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OPEC decision: better late than never

Alexander Khurshudov, expert Oil and Gas Information Agency
December 06, 2016/ 08:23

I like dealing with figures. Figures are better than words: the nicest words can deceive, but the right figures can’t. They reveal the essence of any event or process better than anything.    

So, OPEC, paying no attention to the negative forecasts of the western media, decided to reduce oil production. By the way, it is becoming a global trend that events develop DESPITE the information pressure; it is too often based on false assumptions. Agreement could have been reached earlier. But, as they say, it’s better late than never. The reasons for the lengthy disputes will be clearer if we compare OPEC production data for last year with the planned reduction (see the table).


The table shows the logic of the conference’s participants clearly. Three countries that have suffered for the recent years are highlighted. In Libya and Nigeria civil wars have been going on, their production has decreased by 60 and 10% respectively. Iran has been under sanctions, lost a quarter of its production, though this year it compensated a considerable part. These countries were freed from reducing their production and Iran was allowed to increase production up to 90 thousand barrels a day. Note that all the three countries have a production margin, though it can’t be turned into actual barrels tomorrow. It will take them at least 1-2 years, primarily they need to stop fighting, and they are not even close yet.

Then the remaining amount of production decrease was divided equally between the other members of the cartel. Each got 4.6% of its production. No exceptions were made even for the small freshman Gabon. Indonesia, which does not export oil and joined OPEC “for the sake of perspective” found itself in the most stupid position: it would have to restrict itself in petrol. That is why it suspended its membership in OPEC. And right it was: this is an organization of oil EXPORTERS, not clubbers.  

Now let’s compare the production levels for January 2016 (fact) and 2017 (plan), which are highlighted blue in the table. They are almost equal for the cartel integrally, with the tiny 0.4% difference. The Arabian Four: Saudi Arabia, Iraq, Kuwait, and UAE increased production by 4-5% during the year and now they are decreasing it for the same amount. The other exporters, first of all Venezuela, Angola, Algeria decreased production last year and now they are going to decrease it even further.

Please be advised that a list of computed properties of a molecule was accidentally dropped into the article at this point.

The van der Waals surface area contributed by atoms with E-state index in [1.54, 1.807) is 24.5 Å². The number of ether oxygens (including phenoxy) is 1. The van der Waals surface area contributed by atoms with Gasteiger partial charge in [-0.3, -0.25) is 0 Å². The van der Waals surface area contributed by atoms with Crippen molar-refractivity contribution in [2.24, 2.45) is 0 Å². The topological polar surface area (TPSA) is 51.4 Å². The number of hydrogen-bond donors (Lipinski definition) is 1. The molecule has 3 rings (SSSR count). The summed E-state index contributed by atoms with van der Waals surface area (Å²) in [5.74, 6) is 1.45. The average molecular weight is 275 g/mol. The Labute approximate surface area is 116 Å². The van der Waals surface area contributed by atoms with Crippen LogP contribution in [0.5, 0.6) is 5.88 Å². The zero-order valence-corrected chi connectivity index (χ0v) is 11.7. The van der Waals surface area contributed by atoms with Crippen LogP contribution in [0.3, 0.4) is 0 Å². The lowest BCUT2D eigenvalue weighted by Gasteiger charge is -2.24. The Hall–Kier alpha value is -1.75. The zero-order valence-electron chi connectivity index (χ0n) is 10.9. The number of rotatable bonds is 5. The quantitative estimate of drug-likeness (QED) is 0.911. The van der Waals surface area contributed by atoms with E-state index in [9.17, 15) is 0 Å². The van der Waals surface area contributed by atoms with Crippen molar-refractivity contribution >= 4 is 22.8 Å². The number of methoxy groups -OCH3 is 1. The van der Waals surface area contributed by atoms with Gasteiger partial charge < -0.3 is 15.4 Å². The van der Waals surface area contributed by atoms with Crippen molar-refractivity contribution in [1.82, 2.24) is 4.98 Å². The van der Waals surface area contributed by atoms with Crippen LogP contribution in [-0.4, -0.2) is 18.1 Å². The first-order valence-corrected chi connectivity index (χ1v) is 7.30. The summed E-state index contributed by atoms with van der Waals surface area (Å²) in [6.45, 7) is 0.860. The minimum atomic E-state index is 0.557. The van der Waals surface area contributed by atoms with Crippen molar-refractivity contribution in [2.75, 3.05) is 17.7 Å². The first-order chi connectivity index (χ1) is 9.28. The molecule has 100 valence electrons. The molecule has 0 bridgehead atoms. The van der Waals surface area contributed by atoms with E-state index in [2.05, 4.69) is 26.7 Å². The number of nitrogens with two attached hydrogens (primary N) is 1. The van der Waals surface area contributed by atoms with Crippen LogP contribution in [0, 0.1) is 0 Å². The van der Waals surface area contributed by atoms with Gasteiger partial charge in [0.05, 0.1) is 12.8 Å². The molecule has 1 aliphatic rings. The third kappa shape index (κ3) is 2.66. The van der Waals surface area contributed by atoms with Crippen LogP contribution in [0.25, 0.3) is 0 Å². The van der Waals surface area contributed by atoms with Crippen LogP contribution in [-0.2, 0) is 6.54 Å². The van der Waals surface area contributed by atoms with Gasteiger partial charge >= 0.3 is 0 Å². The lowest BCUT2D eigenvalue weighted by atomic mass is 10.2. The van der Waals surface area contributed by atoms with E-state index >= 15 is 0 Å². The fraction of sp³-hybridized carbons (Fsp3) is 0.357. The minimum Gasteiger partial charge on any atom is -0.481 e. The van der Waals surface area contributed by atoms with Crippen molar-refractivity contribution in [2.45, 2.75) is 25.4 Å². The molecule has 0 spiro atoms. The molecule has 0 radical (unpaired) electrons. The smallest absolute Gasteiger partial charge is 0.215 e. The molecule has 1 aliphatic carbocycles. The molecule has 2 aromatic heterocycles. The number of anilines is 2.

This is cruel but fair. The largest exporters demonstrated that they have a real productivity reserves, which according to my estimation amounts to 0.9 -1 million barrels a day. The reserves is unlikely to be more, or it would have been put into production. The other countries have no spare capacity, they are recovering all they can with the current prices.  

Russia also increased production from 10.83 to 11.2 mbpd and now it can painlessly cut the production by 300 thousand bpd, going back to the January’s level. Consequently, we will have some productivity reserves, though almost 3 times less than Middle-East exporters. Kazakhstan has just put the block in Kashagan oilfield into operation, so it hasn’t voiced its decision on production cut yet.

Besides, Oman and Azerbaijan intend to reduce recovery to the same quota as OPEC, which will amount to the total of 76 thousand bpd. Mexico is not participating in negotiations with OPEC, but it is planning to reduce production by 215 thousand bpd. Other major oil producers: Canada, Norway, the USA and China are also expecting to reduce their production next year.

Later it turned out that preliminary negotiations were at the verge of failure several times because of the positions of Saudi Arabia, Iran, Iraq and even Indonesia. A night phone talk between Russian and Saudi ministers saved the situation. That was when Russia demonstrated the intention to join the production cut and contribute a feasible input of 300 thousand bpd. This strengthened the position of OPEC leaders and helped them to overcome the disputes.        

The actions taken by Russian Energy Ministry in terms of cooperation with OPEC should be highly estimated. With no rush or particular claims, due to simple but very timely decisions, Russia is gaining recognition in the oil world. Even though other countries are its leaders now, it’s good enough that they consider our attitude, because this benefits everyone.   

Oil prices reacted to OPEC’s decision by a surge: Brent grew to $54.49, by 16.4% in 2.5 days, WTI by 15.3% (see the picture). Note that the gap between them also increased by almost a dollar and reached $2.8; Americans seem to believe in shales revival. It will be short-term, but we’ll talk about it some other time.


On the daily chart WTI came close to the resistance $51.7, but couldn’t overcome it. So, the trend will finally establish next week. The chances for growth are higher.

Another coming event is a joint meeting of OPEC members and the representatives of other oil producing countries, which will take place on 10 December. Opponents will use ALL means to drive a wedge between the participants. It is good that the meeting will take place in Moscow. Russian president may find time to talk to the global oil producers, and he knows how to persuade people, especially when it comes to mutual profit.   

What kind of price range for a barrel of oil will establish after the OPEC decision?

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